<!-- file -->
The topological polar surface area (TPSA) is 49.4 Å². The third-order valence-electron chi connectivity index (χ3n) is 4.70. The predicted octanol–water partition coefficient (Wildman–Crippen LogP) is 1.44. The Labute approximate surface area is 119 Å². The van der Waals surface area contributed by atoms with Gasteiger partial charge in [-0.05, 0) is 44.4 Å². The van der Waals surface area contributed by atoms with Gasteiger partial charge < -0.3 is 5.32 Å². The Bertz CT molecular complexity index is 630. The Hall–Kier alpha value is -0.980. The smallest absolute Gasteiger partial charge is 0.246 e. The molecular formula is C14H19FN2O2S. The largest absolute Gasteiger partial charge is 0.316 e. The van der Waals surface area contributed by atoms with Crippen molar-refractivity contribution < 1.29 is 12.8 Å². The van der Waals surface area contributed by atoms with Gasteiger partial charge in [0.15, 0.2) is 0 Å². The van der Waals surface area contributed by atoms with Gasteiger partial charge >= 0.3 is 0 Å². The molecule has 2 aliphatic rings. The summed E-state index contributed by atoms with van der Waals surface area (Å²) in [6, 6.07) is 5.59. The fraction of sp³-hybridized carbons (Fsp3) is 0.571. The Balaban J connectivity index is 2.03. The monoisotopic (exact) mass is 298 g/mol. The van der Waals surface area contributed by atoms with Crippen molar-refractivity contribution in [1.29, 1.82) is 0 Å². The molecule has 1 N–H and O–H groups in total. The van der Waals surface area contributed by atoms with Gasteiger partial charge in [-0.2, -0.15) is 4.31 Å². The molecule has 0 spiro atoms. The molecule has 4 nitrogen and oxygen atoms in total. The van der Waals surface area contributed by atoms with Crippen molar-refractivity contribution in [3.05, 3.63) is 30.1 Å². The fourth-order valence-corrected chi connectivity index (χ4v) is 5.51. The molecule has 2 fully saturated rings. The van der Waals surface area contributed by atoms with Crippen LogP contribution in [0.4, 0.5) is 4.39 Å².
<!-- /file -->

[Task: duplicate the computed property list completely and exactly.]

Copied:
The topological polar surface area (TPSA) is 49.4 Å². The third-order valence-electron chi connectivity index (χ3n) is 4.70. The predicted octanol–water partition coefficient (Wildman–Crippen LogP) is 1.44. The Labute approximate surface area is 119 Å². The van der Waals surface area contributed by atoms with Gasteiger partial charge in [-0.05, 0) is 44.4 Å². The van der Waals surface area contributed by atoms with Gasteiger partial charge < -0.3 is 5.32 Å². The Bertz CT molecular complexity index is 630. The Hall–Kier alpha value is -0.980. The smallest absolute Gasteiger partial charge is 0.246 e. The molecular formula is C14H19FN2O2S. The largest absolute Gasteiger partial charge is 0.316 e. The van der Waals surface area contributed by atoms with Crippen molar-refractivity contribution < 1.29 is 12.8 Å². The van der Waals surface area contributed by atoms with Gasteiger partial charge in [0.15, 0.2) is 0 Å². The van der Waals surface area contributed by atoms with Gasteiger partial charge >= 0.3 is 0 Å². The molecule has 2 aliphatic rings. The summed E-state index contributed by atoms with van der Waals surface area (Å²) in [6, 6.07) is 5.59. The fraction of sp³-hybridized carbons (Fsp3) is 0.571. The Balaban J connectivity index is 2.03. The monoisotopic (exact) mass is 298 g/mol. The van der Waals surface area contributed by atoms with Crippen molar-refractivity contribution in [1.29, 1.82) is 0 Å². The molecule has 1 N–H and O–H groups in total. The van der Waals surface area contributed by atoms with Gasteiger partial charge in [-0.2, -0.15) is 4.31 Å². The molecule has 0 spiro atoms. The molecule has 4 nitrogen and oxygen atoms in total. The van der Waals surface area contributed by atoms with Crippen molar-refractivity contribution in [3.05, 3.63) is 30.1 Å². The fourth-order valence-corrected chi connectivity index (χ4v) is 5.51. The molecule has 2 fully saturated rings. The van der Waals surface area contributed by atoms with Crippen LogP contribution in [0.4, 0.5) is 4.39 Å².